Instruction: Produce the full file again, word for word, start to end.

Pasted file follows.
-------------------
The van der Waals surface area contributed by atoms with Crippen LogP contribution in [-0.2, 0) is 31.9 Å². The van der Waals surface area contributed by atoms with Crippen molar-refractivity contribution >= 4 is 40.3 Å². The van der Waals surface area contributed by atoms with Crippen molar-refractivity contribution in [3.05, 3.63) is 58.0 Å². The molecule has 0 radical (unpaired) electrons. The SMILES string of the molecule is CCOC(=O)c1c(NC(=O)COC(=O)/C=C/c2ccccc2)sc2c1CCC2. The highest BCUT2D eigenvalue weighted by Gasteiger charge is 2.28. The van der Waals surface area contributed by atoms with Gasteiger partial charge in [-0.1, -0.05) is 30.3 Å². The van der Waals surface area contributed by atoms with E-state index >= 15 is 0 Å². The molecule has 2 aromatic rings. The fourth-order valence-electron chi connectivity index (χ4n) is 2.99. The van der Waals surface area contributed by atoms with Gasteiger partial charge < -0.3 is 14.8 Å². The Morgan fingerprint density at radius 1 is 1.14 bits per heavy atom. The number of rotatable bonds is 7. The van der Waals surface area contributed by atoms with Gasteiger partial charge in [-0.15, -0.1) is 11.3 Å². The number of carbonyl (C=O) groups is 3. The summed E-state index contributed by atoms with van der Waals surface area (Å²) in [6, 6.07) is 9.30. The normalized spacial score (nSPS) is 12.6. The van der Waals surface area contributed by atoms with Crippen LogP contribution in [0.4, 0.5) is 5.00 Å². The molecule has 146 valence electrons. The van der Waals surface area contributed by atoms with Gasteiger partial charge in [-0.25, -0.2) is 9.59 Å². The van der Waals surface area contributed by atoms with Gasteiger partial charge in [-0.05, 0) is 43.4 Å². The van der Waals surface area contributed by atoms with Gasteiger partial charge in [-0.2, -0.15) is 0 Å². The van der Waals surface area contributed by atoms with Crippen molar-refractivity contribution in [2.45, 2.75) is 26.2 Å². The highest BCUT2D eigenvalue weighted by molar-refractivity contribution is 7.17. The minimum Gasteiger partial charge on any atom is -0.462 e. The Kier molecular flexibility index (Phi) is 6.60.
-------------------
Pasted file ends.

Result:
The van der Waals surface area contributed by atoms with Crippen LogP contribution in [-0.2, 0) is 31.9 Å². The van der Waals surface area contributed by atoms with Crippen molar-refractivity contribution >= 4 is 40.3 Å². The van der Waals surface area contributed by atoms with Crippen molar-refractivity contribution in [3.05, 3.63) is 58.0 Å². The molecule has 0 radical (unpaired) electrons. The SMILES string of the molecule is CCOC(=O)c1c(NC(=O)COC(=O)/C=C/c2ccccc2)sc2c1CCC2. The highest BCUT2D eigenvalue weighted by Gasteiger charge is 2.28. The van der Waals surface area contributed by atoms with Gasteiger partial charge in [-0.1, -0.05) is 30.3 Å². The van der Waals surface area contributed by atoms with E-state index >= 15 is 0 Å². The molecule has 2 aromatic rings. The fourth-order valence-electron chi connectivity index (χ4n) is 2.99. The van der Waals surface area contributed by atoms with Gasteiger partial charge < -0.3 is 14.8 Å². The Morgan fingerprint density at radius 1 is 1.14 bits per heavy atom. The number of rotatable bonds is 7. The van der Waals surface area contributed by atoms with Gasteiger partial charge in [-0.15, -0.1) is 11.3 Å². The number of carbonyl (C=O) groups is 3. The summed E-state index contributed by atoms with van der Waals surface area (Å²) in [6, 6.07) is 9.30. The normalized spacial score (nSPS) is 12.6. The van der Waals surface area contributed by atoms with Crippen LogP contribution in [0.4, 0.5) is 5.00 Å². The molecule has 146 valence electrons. The van der Waals surface area contributed by atoms with Gasteiger partial charge in [-0.25, -0.2) is 9.59 Å². The van der Waals surface area contributed by atoms with Gasteiger partial charge in [-0.05, 0) is 43.4 Å². The van der Waals surface area contributed by atoms with Gasteiger partial charge in [-0.2, -0.15) is 0 Å². The van der Waals surface area contributed by atoms with Crippen molar-refractivity contribution in [2.45, 2.75) is 26.2 Å². The highest BCUT2D eigenvalue weighted by molar-refractivity contribution is 7.17. The minimum Gasteiger partial charge on any atom is -0.462 e. The Kier molecular flexibility index (Phi) is 6.60.